Aquinnah selectmen voted this week to seek the advice of town counsel over the failure of the Wampanoag Tribe of Gay Head (Aquinnah) to clean an area of Menemsha Pond left heavily littered by an abandoned oyster propagation project.

The latest in a series of deadlines passed Wednesday to clean the waters and beach around two groundwater lots leased from the town by the tribe.

At a Tuesday meeting selectman Camille Rose said she had visited the pond site recently and saw the cleaning job was yet to be completed.

Tribal administrator Tobias Vanderhoop was present at the meeting but did not speak. After the meeting he told selectmen that he was unable to speak on behalf of those leading the cleaning project but assured them informally that steps were being taken to address the mess.

In other news selectmen unanimously granted a license to sell beer and wine for the Aquinnah Shop restaurant.

Owner Matthew (Cully) Vanderhoop has several remaining state regulatory hurdles to clear, but plans to begin offering alcoholic beverages to patrons by the end of July.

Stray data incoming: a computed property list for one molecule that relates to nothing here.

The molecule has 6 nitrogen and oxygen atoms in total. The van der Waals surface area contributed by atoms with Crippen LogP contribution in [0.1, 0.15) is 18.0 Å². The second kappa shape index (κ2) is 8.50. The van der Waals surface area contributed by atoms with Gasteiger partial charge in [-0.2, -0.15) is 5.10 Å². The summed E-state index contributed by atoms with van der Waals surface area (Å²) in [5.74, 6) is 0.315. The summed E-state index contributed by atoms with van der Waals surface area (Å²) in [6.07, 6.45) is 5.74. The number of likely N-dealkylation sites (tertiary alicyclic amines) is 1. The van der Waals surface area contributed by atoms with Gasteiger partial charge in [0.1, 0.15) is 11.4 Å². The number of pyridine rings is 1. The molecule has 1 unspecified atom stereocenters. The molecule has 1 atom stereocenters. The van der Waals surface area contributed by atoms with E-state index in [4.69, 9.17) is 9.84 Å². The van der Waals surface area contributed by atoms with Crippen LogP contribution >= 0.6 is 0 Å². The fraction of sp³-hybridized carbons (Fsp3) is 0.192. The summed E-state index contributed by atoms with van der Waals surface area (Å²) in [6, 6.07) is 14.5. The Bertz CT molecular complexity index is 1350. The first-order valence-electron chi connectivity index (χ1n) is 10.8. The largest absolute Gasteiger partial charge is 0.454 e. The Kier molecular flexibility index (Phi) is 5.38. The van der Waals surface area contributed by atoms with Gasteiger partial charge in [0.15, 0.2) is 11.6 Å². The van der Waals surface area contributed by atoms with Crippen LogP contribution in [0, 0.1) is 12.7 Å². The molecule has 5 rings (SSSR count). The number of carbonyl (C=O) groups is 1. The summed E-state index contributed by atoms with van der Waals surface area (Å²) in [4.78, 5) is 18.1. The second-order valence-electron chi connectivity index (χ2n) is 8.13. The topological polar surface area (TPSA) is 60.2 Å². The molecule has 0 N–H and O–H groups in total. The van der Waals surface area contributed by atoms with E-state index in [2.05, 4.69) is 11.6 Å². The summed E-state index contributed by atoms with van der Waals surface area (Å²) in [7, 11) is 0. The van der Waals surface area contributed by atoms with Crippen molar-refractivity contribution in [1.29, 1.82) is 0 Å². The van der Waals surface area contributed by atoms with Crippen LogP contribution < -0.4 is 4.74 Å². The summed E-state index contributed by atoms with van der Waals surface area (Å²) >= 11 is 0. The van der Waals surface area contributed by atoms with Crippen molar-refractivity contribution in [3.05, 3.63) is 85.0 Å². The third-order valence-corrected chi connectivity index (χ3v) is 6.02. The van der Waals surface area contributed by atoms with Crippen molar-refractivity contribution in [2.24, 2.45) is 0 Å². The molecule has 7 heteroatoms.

The restaurant at the Cliffs will be the second restaurant after the Outermost Inn to become licensed since a bylaw allowing the sale was voted into law last summer.

The restaurant opens for breakfast, lunch and dinner and offers views of the Cliffs and ocean.

The two restaurants represent half of Aquinnah’s eating establishments.

For an alcohol-free dining experience there is Faith’s Seafood Shack located at the Cliffs. Run by Faith Vanderhoop with partner James A. Shephard, the Shack is in its first season; it offers sushi, lobsters and steamers, and is open until sunset.

The Dreamcatcher, also at the Cliffs, is a takeout eatery open for lunch.

with permission, MV Gazette